Hamilton's Rule: rB > C
r = the genetic relatedness of the recipient to the actor, often defined as the probability that a gene picked randomly from each at the same locus is identical by descent.
B = the additional reproductive benefit gained by the recipient of the altruistic act.
C = the reproductive cost to the individual of performing the act.
In other words, an organism will sacrifice a bit of its own self preservation for the extension of its own lineage, or helping the family out.
Simplistic robots designed by EPFL robotics professor Dario Floreano in conjunction with University of Lausanne biologist Laurent Keller are put to the test to prove Hamilton's Law. At generation 0, the bots could not function well, but at generation 149 they were working together for the most part. And according to Floreano, generation 500 was even more so. The bots contained simulated gene and genome functions that were passed down, or not, from one generation to the next.
The bots are equipped with infrared sensors and set with the task of finding discs, representing food, and moving it to a "nest" location. After each generation, the code from successful robots were mixed together into the next generation. Poor performing robots influence disappeared after a few rounds.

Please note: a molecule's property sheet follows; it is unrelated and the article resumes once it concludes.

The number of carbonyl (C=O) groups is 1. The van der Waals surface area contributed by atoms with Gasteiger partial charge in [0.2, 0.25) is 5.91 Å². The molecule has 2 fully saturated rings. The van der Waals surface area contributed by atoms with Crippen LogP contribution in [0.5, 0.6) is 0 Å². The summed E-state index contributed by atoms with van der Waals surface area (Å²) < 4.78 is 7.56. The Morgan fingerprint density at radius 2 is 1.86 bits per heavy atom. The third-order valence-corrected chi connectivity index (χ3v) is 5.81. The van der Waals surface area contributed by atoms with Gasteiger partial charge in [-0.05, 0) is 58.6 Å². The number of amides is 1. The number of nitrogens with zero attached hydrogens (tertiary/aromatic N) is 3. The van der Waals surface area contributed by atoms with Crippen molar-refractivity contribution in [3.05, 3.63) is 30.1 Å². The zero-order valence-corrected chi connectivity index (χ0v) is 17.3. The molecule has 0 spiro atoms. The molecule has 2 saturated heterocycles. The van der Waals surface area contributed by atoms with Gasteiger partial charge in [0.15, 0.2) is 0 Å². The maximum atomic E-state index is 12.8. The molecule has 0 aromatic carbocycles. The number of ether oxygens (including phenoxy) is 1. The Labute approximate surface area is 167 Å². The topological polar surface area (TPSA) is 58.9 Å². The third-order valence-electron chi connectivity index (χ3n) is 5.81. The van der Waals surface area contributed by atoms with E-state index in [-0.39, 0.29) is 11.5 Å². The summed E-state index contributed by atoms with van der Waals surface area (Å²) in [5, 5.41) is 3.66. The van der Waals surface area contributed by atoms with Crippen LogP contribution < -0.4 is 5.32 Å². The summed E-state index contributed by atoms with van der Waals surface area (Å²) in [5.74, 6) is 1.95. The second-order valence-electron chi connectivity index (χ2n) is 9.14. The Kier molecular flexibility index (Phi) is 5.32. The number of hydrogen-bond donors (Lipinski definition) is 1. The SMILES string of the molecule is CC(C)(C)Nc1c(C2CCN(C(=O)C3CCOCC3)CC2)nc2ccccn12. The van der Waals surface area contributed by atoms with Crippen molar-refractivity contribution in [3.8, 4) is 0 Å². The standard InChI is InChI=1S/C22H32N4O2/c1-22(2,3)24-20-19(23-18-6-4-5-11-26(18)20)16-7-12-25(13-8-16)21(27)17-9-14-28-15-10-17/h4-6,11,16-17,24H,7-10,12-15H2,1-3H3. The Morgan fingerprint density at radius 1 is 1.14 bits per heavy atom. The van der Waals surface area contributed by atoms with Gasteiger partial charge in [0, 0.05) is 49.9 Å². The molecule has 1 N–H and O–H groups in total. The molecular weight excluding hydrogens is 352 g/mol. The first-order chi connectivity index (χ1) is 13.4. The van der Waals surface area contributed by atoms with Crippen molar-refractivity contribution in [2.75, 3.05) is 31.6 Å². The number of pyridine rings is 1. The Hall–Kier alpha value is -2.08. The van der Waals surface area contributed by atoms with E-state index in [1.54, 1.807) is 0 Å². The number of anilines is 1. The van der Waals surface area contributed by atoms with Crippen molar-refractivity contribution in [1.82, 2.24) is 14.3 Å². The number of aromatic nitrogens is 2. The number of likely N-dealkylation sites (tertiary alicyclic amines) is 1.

At the end, points were awarded to robots, and the option to share those points for the greater good vs for one's self was given to the bots. The software showed that the bots were more likely to share points with the rest of the group, benefiting the whole family. Keller explains, "This study mirrors Hamilton's rule re-markably well to explain when an altruistic gene is passed on from one generation to the next, and when it is not."
Are the bots following Hamilton's Rule or just being as efficient as possible? I would enjoy seeing what these bots are capable of over a few thousand generations.